FTSE 100 banking giants Lloyds (LSE: LLOY) and HSBC (LSE: HSBA) have something more in common right now than just that they are financial services providers. Both are being impacted by macro factors beyond their control. Lloyds of course, being UK-centric, continues to reel under Brexit-driven ambiguities. HSBC, with its far more globalised operations, might have been able to easily surf over these waves, but has still found itself caught up in the continued unrest in Hong Kong.
As 2019 heads towards its close and we move into 2020 with an unlikely resolution to either issue, I think there is one question worth asking. Will these banks be able to move past the geo-political and macro-economic hurdles to give good investor returns, and which of these two is a better bet for the growth investor?
Brexit woes, but much potential
First, let’s look at Lloyds. Not only is Brexit a party spoiler, 2019 presented its own set of challenges, a prime example being the ongoing PPI claims fiasco that has hit its bottom line. Considering how closely financials’ fortunes are linked to macro-economic conditions, middling growth in the UK means that the broader environment doesn’t guarantee support in the future either. In fact, it’s good to be prepared for the contrary. As the latest numbers from the Office for National Statistics showed, the UK has just narrowly escaped a full-blown recession.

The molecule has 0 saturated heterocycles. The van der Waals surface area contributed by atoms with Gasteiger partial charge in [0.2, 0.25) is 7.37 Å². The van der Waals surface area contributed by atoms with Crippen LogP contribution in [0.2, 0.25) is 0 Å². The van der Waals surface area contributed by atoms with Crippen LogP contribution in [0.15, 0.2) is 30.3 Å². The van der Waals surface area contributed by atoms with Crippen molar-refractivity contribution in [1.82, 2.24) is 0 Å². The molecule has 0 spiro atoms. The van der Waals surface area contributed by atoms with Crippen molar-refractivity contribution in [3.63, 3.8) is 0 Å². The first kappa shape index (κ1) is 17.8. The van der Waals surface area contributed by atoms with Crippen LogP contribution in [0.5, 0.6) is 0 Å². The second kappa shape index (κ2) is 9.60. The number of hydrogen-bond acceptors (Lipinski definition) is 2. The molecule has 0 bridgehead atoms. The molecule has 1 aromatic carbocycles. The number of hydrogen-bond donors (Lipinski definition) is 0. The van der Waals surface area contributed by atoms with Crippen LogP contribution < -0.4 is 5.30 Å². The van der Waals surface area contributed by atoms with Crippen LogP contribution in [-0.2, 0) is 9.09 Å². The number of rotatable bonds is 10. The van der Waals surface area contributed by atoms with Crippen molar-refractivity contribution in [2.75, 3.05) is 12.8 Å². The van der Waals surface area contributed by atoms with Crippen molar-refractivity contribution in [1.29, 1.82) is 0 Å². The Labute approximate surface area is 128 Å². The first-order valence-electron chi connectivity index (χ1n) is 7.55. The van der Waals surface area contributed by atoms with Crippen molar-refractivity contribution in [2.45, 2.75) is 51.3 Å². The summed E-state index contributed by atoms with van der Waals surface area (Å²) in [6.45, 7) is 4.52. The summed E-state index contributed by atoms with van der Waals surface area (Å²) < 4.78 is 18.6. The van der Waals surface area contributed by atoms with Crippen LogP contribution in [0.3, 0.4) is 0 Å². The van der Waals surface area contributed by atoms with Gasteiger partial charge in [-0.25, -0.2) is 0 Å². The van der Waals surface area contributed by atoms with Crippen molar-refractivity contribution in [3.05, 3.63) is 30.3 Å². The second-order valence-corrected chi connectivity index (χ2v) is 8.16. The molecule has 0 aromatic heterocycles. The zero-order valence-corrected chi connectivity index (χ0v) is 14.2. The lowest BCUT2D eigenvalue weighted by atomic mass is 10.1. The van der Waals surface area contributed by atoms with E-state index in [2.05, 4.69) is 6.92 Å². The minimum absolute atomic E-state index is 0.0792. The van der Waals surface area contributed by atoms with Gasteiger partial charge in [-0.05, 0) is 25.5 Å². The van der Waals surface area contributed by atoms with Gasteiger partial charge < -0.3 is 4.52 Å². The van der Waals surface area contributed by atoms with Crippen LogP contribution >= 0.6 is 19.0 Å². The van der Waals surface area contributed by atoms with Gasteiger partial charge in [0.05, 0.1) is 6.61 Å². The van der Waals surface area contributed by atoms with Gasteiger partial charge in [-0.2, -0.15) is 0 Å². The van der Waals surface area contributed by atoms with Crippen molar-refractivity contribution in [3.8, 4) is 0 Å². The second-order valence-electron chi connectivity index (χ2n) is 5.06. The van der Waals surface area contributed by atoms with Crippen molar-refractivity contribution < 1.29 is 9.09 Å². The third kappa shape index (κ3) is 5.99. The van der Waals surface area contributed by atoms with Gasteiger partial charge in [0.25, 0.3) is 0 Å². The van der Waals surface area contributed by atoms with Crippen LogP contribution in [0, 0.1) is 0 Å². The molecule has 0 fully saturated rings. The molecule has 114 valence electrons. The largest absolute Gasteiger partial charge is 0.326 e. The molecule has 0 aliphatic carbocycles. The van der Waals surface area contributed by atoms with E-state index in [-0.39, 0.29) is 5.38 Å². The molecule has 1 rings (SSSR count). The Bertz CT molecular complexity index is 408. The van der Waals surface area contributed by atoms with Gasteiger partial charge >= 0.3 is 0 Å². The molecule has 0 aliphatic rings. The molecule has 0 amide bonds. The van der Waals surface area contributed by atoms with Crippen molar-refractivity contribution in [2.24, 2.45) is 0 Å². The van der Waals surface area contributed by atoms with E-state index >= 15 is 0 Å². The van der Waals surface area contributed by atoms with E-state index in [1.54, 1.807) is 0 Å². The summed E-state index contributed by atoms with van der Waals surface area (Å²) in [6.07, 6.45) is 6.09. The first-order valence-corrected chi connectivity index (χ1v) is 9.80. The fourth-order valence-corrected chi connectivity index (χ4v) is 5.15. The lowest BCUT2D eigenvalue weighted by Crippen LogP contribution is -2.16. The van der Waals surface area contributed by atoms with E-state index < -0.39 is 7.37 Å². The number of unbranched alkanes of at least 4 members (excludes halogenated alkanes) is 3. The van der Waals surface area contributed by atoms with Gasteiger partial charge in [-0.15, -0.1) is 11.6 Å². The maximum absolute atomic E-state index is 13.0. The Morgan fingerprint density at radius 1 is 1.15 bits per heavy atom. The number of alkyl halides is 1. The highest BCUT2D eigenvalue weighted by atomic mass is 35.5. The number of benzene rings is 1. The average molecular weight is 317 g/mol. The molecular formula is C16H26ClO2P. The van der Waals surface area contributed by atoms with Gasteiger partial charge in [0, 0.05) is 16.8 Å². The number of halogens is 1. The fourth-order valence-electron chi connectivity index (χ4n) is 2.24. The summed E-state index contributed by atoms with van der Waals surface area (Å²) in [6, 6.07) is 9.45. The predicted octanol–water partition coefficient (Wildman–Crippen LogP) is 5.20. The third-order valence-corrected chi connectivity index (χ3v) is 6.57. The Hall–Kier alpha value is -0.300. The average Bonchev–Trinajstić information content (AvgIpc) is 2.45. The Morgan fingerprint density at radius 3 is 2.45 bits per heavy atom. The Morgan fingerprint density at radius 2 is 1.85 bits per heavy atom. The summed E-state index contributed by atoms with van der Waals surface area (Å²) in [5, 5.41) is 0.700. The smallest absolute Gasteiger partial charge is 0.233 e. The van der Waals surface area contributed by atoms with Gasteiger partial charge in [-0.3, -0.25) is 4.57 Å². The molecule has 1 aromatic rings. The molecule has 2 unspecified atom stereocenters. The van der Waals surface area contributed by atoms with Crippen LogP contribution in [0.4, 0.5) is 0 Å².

Also, the long-term share price trends show that Lloyds has never risen back up to levels last seen during the great boom of the mid-2000s. I don’t think the next boom is going to make an appearance in a hurry, but if last time’s story is anything to go by, I think this share can give some great capital returns over a long enough time period, making it a good choice for the millennial investor.
Trending up, despite troubles
At any other time, international banking biggie HSBC would make a good hedge against the vulnerabilities that Lloyds is subjected to thanks to its wide exposure to the UK market. However, as pure luck (or lack of it) would have it, HSBC is impacted by the Hong Kong market and China’s important for it too. Hong Kong of course has seen widespread protests related to its governance following the handover to China, which has impacted its share price performance that has been trending downwards through the year.
Yet, comparatively, HSBC’s share price performance is better than Lloyds over a five-year period. Most interestingly, it still has a far lower price-to-earnings ratio (P/E) of 9x to Lloyds’ 22x. Things might change tomorrow, but for me right now the verdict between these two clearly is in HSBC’s favour. For investors keen on financials, I’d strongly consider buying it with a five-year horizon.
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Manika Premsingh has no position in any of the shares mentioned. The Motley Fool UK has recommended HSBC Holdings and Lloyds Banking Group. Views expressed on the companies mentioned in this article are those of the writer and therefore may differ from the official recommendations we make in our subscription services such as Share Advisor, Hidden Winners and Pro. Here at The Motley Fool we believe that considering a diverse range of insights makes us better investors.